At a recent happy hour, one of my co-workers ordered a glass of wine “because wine makes you skinny.” Curious, I asked her to explain. “I read that people who drink wine have smaller waists than people who drink beer or who don’t drink at all,” she said.

I don’t doubt for a second that at least one study has found a correlation between wine consumption and a lower body mass index (BMI). There have also been studies that correlate aluminum with Alzheimer’s disease, vitamin consumption with better eyesight, and cat ownership with improved health. But does that mean that wine causes weight loss — or that soda cans cause dementia?

Not necessarily.

Our human brains are wired to seek and see patterns, but sometimes our brains get carried away. And when the runaway brain belongs to a (probably) well-meaning journalist — or even *gasp* an academic — such extrapolations can be misleading. Or hilarious, as Dr. Fiona McQuarrie points out in her excellent post (see below).

So, as you start your week, remember: Just because the facts are accurate doesn’t make it so. And also, Nicolas Cage must be stopped.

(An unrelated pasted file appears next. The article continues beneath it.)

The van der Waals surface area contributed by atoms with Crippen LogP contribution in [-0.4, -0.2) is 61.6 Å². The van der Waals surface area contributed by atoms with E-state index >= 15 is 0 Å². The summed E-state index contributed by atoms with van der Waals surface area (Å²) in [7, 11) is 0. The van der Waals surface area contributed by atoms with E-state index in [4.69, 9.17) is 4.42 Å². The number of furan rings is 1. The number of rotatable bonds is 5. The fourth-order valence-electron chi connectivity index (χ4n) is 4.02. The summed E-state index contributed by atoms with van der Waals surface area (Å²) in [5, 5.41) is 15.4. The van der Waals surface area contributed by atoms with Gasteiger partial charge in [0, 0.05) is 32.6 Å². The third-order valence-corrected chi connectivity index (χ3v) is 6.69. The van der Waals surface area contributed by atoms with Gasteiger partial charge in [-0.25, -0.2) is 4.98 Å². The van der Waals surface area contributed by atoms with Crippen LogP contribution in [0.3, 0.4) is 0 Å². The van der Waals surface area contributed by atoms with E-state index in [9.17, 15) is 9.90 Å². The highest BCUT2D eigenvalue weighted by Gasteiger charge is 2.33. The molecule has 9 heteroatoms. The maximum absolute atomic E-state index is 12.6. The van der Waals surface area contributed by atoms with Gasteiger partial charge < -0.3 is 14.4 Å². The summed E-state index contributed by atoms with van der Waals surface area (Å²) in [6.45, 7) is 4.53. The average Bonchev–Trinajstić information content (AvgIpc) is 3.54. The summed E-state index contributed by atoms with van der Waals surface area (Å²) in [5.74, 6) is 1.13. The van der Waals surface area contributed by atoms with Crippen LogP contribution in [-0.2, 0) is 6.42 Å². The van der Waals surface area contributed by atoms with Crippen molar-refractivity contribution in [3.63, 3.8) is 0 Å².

## Spurious Correlations, or, Why Nicolas Cage Must Be Stopped

There is a misguided assumption in a lot of media reporting on research that correlation equals causation. Correlation is a statistical relationship between two variables – for example, amounts of social service funding and crime rates – that assumes that one variable has some degree of dependence on the other. In other words, if one variable changes, there should be a change in the other variable if the two are correlated.

There is a problem with this assumption, however – or at least it’s a problem for reporters who can’t be bothered to learn basic statistical concepts. A variable that is statistically correlated with another variable may change